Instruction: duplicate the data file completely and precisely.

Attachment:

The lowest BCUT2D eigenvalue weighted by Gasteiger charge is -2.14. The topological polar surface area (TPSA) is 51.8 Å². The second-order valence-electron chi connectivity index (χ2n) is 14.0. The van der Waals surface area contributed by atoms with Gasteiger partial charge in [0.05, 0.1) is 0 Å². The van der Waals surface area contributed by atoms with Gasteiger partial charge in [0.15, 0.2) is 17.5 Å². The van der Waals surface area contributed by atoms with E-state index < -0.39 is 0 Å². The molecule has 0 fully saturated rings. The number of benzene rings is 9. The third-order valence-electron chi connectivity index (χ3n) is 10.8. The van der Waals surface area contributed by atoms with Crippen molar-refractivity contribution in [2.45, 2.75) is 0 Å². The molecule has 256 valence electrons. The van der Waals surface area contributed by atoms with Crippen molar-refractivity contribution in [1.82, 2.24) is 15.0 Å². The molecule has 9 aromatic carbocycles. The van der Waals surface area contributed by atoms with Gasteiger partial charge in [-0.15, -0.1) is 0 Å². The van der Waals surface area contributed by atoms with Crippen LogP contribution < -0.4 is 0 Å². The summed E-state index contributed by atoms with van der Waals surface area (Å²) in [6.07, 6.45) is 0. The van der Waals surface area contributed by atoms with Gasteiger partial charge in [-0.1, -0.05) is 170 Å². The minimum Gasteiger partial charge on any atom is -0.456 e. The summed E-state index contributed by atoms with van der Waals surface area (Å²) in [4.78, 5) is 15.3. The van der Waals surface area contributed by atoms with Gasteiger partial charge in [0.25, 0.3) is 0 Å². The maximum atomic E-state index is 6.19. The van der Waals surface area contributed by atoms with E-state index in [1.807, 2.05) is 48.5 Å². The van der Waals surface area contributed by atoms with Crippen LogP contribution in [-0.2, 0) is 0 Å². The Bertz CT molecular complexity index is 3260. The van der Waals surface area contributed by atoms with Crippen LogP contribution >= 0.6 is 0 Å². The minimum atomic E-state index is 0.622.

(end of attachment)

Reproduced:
The lowest BCUT2D eigenvalue weighted by Gasteiger charge is -2.14. The topological polar surface area (TPSA) is 51.8 Å². The second-order valence-electron chi connectivity index (χ2n) is 14.0. The van der Waals surface area contributed by atoms with Gasteiger partial charge in [0.05, 0.1) is 0 Å². The van der Waals surface area contributed by atoms with Gasteiger partial charge in [0.15, 0.2) is 17.5 Å². The van der Waals surface area contributed by atoms with E-state index < -0.39 is 0 Å². The molecule has 0 fully saturated rings. The number of benzene rings is 9. The third-order valence-electron chi connectivity index (χ3n) is 10.8. The van der Waals surface area contributed by atoms with Crippen molar-refractivity contribution in [2.45, 2.75) is 0 Å². The molecule has 256 valence electrons. The van der Waals surface area contributed by atoms with Crippen molar-refractivity contribution in [1.82, 2.24) is 15.0 Å². The molecule has 9 aromatic carbocycles. The van der Waals surface area contributed by atoms with Gasteiger partial charge in [-0.15, -0.1) is 0 Å². The van der Waals surface area contributed by atoms with Crippen LogP contribution < -0.4 is 0 Å². The summed E-state index contributed by atoms with van der Waals surface area (Å²) in [6.07, 6.45) is 0. The van der Waals surface area contributed by atoms with Gasteiger partial charge in [-0.1, -0.05) is 170 Å². The minimum Gasteiger partial charge on any atom is -0.456 e. The summed E-state index contributed by atoms with van der Waals surface area (Å²) in [4.78, 5) is 15.3. The van der Waals surface area contributed by atoms with Gasteiger partial charge in [0.25, 0.3) is 0 Å². The maximum atomic E-state index is 6.19. The van der Waals surface area contributed by atoms with E-state index in [1.807, 2.05) is 48.5 Å². The van der Waals surface area contributed by atoms with Crippen LogP contribution in [-0.2, 0) is 0 Å². The Bertz CT molecular complexity index is 3260. The van der Waals surface area contributed by atoms with Crippen LogP contribution >= 0.6 is 0 Å². The minimum atomic E-state index is 0.622.